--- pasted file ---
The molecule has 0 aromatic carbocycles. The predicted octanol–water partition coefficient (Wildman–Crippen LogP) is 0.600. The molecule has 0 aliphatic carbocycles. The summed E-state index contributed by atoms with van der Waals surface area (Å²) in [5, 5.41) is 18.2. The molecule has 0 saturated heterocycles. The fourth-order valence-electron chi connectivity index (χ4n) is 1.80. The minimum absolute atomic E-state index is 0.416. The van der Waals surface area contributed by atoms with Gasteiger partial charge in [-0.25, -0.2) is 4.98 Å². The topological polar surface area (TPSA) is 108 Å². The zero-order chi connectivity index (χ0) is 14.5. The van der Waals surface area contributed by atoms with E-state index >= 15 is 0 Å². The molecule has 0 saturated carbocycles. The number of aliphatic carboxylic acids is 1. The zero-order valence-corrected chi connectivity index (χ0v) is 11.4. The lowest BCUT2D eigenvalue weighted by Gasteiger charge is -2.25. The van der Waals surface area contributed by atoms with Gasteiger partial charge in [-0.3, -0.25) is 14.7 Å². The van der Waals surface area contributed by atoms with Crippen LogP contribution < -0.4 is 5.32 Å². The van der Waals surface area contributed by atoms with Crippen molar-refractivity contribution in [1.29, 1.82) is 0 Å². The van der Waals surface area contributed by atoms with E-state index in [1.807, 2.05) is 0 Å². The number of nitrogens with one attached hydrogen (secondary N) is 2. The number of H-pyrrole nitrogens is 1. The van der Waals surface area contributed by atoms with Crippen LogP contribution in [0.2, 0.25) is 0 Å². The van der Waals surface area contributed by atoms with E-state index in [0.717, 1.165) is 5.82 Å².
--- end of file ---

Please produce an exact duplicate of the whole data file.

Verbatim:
The molecule has 0 aromatic carbocycles. The predicted octanol–water partition coefficient (Wildman–Crippen LogP) is 0.600. The molecule has 0 aliphatic carbocycles. The summed E-state index contributed by atoms with van der Waals surface area (Å²) in [5, 5.41) is 18.2. The molecule has 0 saturated heterocycles. The fourth-order valence-electron chi connectivity index (χ4n) is 1.80. The minimum absolute atomic E-state index is 0.416. The van der Waals surface area contributed by atoms with Gasteiger partial charge in [-0.25, -0.2) is 4.98 Å². The topological polar surface area (TPSA) is 108 Å². The zero-order chi connectivity index (χ0) is 14.5. The van der Waals surface area contributed by atoms with E-state index >= 15 is 0 Å². The molecule has 0 saturated carbocycles. The number of aliphatic carboxylic acids is 1. The zero-order valence-corrected chi connectivity index (χ0v) is 11.4. The lowest BCUT2D eigenvalue weighted by Gasteiger charge is -2.25. The van der Waals surface area contributed by atoms with Gasteiger partial charge in [-0.3, -0.25) is 14.7 Å². The van der Waals surface area contributed by atoms with Crippen LogP contribution < -0.4 is 5.32 Å². The van der Waals surface area contributed by atoms with Crippen molar-refractivity contribution in [1.29, 1.82) is 0 Å². The van der Waals surface area contributed by atoms with E-state index in [1.807, 2.05) is 0 Å². The number of nitrogens with one attached hydrogen (secondary N) is 2. The number of H-pyrrole nitrogens is 1. The van der Waals surface area contributed by atoms with Crippen LogP contribution in [0.2, 0.25) is 0 Å². The van der Waals surface area contributed by atoms with E-state index in [0.717, 1.165) is 5.82 Å².